David Johnston said...

I totally agree with you, Freeman. (Matt.) It's the same problem I had with that Hitchens book - which would have been a masterpiece if an editor had cut it in half. Adherence to a faith - or organized religion - is not immediately synonymous with suicide bombing and religious extremism.

Plus, I just can't deal with a whole film of Bill Maher. He's a shitty tipper.

RVCBard said...

One of the unfortunate casualties of the liberal vs. conservative conflict is that conservatives have outright usurped religion and family as their core values. It's to the point now where anyone who is open, sincere, and thoughtful about matters of faith is lumped into the same category as people who promote ignorance, bigotry, and injustice under the guise of religion.

I don't know about you, but it's difficult to have a dialogue with someone who assumes I'm crazy, stupid, or bigoted based on how I label my spiritual ideas and practices. And whether they like to admit it or not, there is more than a hint of Western imperialism inherent in the way people frame these conversations (for instance - treating people like abstract concepts), especially when you consider that women and people of color are more likely to be religious than men and Caucasians.

I believe that, at the very least, we should acknowledge that how people relate to religion is varied, complex, nuanced, and very personal. Going around with a proverbial hammer bludgeoning people (whether for or against) is not the way to go about dealing with it.

Jigsaw said...

From what I've read, the movie is, up until the end, a fairly even-handed look at the blind adherence to ANY religion - not just Christianity - and how extremist religions are bad for society.

Then it apparently devolves into "if you believe, you're probably an idiot," and any credibility Maher has developed flies out the window.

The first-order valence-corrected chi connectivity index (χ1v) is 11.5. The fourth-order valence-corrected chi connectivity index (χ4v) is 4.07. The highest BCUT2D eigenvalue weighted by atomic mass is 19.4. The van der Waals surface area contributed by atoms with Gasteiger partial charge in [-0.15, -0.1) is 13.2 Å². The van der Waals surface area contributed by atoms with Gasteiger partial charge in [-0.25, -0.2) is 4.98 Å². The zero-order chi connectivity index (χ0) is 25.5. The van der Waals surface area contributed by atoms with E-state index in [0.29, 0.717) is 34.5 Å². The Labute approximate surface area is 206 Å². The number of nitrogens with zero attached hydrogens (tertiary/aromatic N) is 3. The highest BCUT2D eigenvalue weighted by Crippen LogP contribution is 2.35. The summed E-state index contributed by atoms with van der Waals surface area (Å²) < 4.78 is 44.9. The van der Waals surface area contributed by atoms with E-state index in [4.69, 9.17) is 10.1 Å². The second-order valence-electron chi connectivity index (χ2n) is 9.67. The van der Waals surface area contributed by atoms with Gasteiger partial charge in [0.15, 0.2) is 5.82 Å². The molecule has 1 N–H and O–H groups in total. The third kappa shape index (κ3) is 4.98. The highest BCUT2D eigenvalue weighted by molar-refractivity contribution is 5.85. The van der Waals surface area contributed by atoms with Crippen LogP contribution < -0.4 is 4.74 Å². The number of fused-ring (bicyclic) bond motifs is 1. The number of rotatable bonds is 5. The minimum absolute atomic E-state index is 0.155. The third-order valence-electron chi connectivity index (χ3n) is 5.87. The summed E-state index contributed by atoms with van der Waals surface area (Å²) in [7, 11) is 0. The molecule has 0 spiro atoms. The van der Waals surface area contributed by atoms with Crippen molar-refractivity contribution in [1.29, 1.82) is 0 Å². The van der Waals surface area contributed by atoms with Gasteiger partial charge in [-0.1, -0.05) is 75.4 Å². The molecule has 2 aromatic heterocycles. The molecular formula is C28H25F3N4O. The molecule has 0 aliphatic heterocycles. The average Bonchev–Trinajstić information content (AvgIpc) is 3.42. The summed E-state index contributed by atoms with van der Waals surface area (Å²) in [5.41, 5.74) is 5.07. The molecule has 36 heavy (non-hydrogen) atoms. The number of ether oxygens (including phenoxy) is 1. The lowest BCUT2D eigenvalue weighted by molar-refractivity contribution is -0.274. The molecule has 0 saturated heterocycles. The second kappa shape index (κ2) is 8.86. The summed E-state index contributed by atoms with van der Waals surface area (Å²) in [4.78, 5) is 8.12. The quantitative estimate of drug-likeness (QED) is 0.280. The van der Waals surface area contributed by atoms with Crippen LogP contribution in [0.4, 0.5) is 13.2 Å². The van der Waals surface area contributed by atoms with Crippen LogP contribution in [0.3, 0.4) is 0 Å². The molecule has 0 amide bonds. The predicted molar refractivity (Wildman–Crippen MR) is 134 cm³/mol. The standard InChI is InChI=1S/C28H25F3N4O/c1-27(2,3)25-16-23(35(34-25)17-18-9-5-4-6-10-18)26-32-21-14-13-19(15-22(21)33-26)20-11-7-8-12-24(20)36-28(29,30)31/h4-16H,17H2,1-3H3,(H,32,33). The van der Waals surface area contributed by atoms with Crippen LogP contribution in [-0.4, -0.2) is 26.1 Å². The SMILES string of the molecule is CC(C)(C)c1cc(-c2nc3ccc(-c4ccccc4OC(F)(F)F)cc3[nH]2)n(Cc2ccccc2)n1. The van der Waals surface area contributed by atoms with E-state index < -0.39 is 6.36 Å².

I've seen first-hand the tolerance and social welfare promoted by the Episcopal Church. I have also seen (and felt) the absolute hatred of the PCA churches. Is it a shame that both call themselves Christian? Yes.

On the other hand, I've always considered the Episcopal Church to be more a philosophical community than a proper religion. They're sort of a weird anomaly, in that they actually both read the Bible AND understand it.

When you get right down to it, the anti-religious movement isn't properly defined. The way it's framed now is as "Ooo, we're smart atheists, you dumb religious folks are the enemy." That is the majority of the fight, as I see it, and that is just as evil as the reversal; it generalizes and compartmentalizes and judges someone not by their character but by an outside label. That's wrong, certainly.

I think it's a combination of factors; there is a degree to which it is natural to hate someone who hates -you-, and a lot of the non-Episcopal Christians have a lot of hatred in 'em (funny, that). But it's also this immense frustration with the vast majority of religions (at least fundamentalist religions) due to their demand that their practitioners give themselves over to a common belief. The fact that the dogma of these religions demands UNQUESTIONING LOYALTY, and that this loyalty often demands a total and overarching rejection of logic and science.

Essentially the conversation has gotten completely screwed up by the fact that most of the major influential religions in this country -- including the Christian branches practiced by all the NeoCon Republicans we liberals loathe -- are NOT religions at all. They're, by definition, CULTS. Giant, sprawling cults that count our current President and Governor Palin as members.

And THAT is something that is worth getting a little mad about.

Dan Freeman said...

Good points all,

Truthfully the movie sounds like ten cents on a three hundred trillion dollar topic

According to these stats (listed below courtesy of CIA.gov) this movie should have limited appeal

People: United States: Religions:

Protestant 51.3%, Roman Catholic 23.9%, Mormon 1.7%, other Christian 1.6%, Jewish 1.7%, Buddhist 0.7%, Muslim 0.6%, other or unspecified 2.5%, unaffiliated 12.1%, none 4% (2007 est.)

and just for fun:

People: World: Religions:

Christians 33.32% (of which Roman Catholics 16.99%, Protestants 5.78%, Orthodox 3.53%, Anglicans 1.25%), Muslims 21.01%, Hindus 13.26%, Buddhists 5.84%, Sikhs 0.35%, Jews 0.23%, Baha'is 0.12%, other religions 11.78%, non-religious 11.77%, atheists 2.32% (2007 est.)